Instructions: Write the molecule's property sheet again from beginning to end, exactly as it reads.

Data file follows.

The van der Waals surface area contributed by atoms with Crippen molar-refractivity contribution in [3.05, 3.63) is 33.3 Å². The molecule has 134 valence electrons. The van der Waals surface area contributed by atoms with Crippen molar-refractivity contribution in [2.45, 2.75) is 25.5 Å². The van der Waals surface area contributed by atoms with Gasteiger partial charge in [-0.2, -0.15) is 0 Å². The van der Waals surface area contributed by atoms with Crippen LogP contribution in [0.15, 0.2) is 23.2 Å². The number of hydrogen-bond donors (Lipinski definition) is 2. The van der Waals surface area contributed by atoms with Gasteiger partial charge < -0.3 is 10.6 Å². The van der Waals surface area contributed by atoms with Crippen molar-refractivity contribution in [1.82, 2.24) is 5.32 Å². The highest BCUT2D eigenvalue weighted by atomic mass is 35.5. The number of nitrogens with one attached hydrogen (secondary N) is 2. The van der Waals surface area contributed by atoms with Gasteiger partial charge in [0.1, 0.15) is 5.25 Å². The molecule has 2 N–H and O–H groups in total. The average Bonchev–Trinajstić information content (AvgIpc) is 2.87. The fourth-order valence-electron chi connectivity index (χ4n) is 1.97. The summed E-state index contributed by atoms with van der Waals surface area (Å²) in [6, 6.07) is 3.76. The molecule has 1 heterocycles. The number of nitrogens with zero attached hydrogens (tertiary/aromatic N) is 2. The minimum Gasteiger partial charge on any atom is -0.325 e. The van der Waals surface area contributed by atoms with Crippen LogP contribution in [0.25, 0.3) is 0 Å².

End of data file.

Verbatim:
The van der Waals surface area contributed by atoms with Crippen molar-refractivity contribution in [3.05, 3.63) is 33.3 Å². The molecule has 134 valence electrons. The van der Waals surface area contributed by atoms with Crippen molar-refractivity contribution in [2.45, 2.75) is 25.5 Å². The van der Waals surface area contributed by atoms with Gasteiger partial charge in [-0.2, -0.15) is 0 Å². The van der Waals surface area contributed by atoms with Crippen LogP contribution in [0.15, 0.2) is 23.2 Å². The number of hydrogen-bond donors (Lipinski definition) is 2. The van der Waals surface area contributed by atoms with Gasteiger partial charge < -0.3 is 10.6 Å². The van der Waals surface area contributed by atoms with Crippen molar-refractivity contribution in [1.82, 2.24) is 5.32 Å². The highest BCUT2D eigenvalue weighted by atomic mass is 35.5. The number of nitrogens with one attached hydrogen (secondary N) is 2. The van der Waals surface area contributed by atoms with Gasteiger partial charge in [0.1, 0.15) is 5.25 Å². The molecule has 2 N–H and O–H groups in total. The average Bonchev–Trinajstić information content (AvgIpc) is 2.87. The fourth-order valence-electron chi connectivity index (χ4n) is 1.97. The summed E-state index contributed by atoms with van der Waals surface area (Å²) in [6, 6.07) is 3.76. The molecule has 1 heterocycles. The number of nitrogens with zero attached hydrogens (tertiary/aromatic N) is 2. The minimum Gasteiger partial charge on any atom is -0.325 e. The van der Waals surface area contributed by atoms with Crippen LogP contribution in [0.25, 0.3) is 0 Å².